“Benedict, I’m trying to paint a room, you help me and I’ll help you.”

And so it was.  Benedict, in sweat pants and a white slim fit t-shirt was rollering passion pink onto my walls whilst I painted the skirts white.  I sang rap songs badly and Benedict frowned in disapproval; we were a match made in heaven. From time to time I glanced his way; he had pink sprinkles on his soft curling locks, he was barefooted and getting right into it; the wall was horribly patchy but who cares, Benedict painted it.

That night, in his dusty, dark sitting room, with all manner of oddities and inventions, I stretched out on Benedict’s brown leather couch and remained completely silent; it was excruciatingly hard.

Benedict’s mind was at work; he sat in the lotus position, completely still, his face beautifully motionless, his body tall and erect but an empty shell. Fascinating, he really could vacate his body and swipe into his mind library. How amazing.

We shared fish and chips smothered in tomato sauce and mayonnaise.

“Don’t worry about the washing up,” he said, “Mrs Hudson will deal with it.”  I washed up though, it’s what friends do.

I rested my weary head on a tapestry cushion; it smelt of sandalwood and cigars. I breathed in the spicy aroma of Benedict; I think I was going to like living downstairs. I listened as Benedict played the violin badly; I’d get used to it I thought as I drifted off.

My eyes fluttered open, I was still in bed, virtually in the same position; I hadn’t gone anywhere.  I was already missing Baker Street, particularly Benedict.  I drifted tentatively to the bathroom endeavouring not to move my head unnecessarily.  Turning the shower on I was about to wash that dream right out of my hair when pink sprinkles on my hair tips caught my eye. Flip. I couldn’t believe it. I wanted to tell my husband, the kids, absolutely everyone, but who’d believe me? It was impossible, implausible and inconceivable. If I didn’t get the dinner going my husband would say in was bloody inconsiderate and inconvenient!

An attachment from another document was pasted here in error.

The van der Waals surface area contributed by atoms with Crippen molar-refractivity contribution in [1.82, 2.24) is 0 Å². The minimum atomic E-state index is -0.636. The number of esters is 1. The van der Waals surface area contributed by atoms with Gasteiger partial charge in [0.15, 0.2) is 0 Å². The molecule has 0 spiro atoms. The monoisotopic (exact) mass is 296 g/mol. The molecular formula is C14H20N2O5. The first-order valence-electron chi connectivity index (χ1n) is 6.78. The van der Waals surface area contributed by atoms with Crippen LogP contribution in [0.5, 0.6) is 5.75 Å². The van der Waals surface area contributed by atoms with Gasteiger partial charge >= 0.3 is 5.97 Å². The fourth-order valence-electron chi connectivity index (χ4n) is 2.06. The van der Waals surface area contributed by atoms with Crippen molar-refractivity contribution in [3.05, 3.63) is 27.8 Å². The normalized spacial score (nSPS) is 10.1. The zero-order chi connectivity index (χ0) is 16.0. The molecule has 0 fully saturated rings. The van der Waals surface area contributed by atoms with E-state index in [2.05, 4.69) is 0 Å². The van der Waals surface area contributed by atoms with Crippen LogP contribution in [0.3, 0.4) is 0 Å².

I spent the following day Googling ‘time travel’; it didn’t help, it was for boffins and geeks: theoretical physics, wormholes and paradoxes; Benedict I need you and your Sherlock brain!  I wondered did my body actually physically move from one place to another; had my bed been empty when I was with Ben.  Is he wondering where I am; did I just vanish from his couch? Or were there two of me like in a parallel universe.   I wanted it to happen again but it didn’t, well, not for ages.

Travelling on the Piccadilly Line, listening to Maroon 5, my breathing became erratic; I think I was experiencing a panic attack. No longer in my seat, I was free falling into a black abyss. Bugger I’d miss my hospital appointment!

“You’ll be fine, stay calm, breath,” advised a random technician with, ‘The Choice’ labelled across his t-shirt.    Sitting at the foot of a small set of black stairs headed with black curtains I exhaled deeply into a brown paper bag whilst the technician rubbed my back soothingly. I had barely regulated my breathing when I was propelled up the stairs.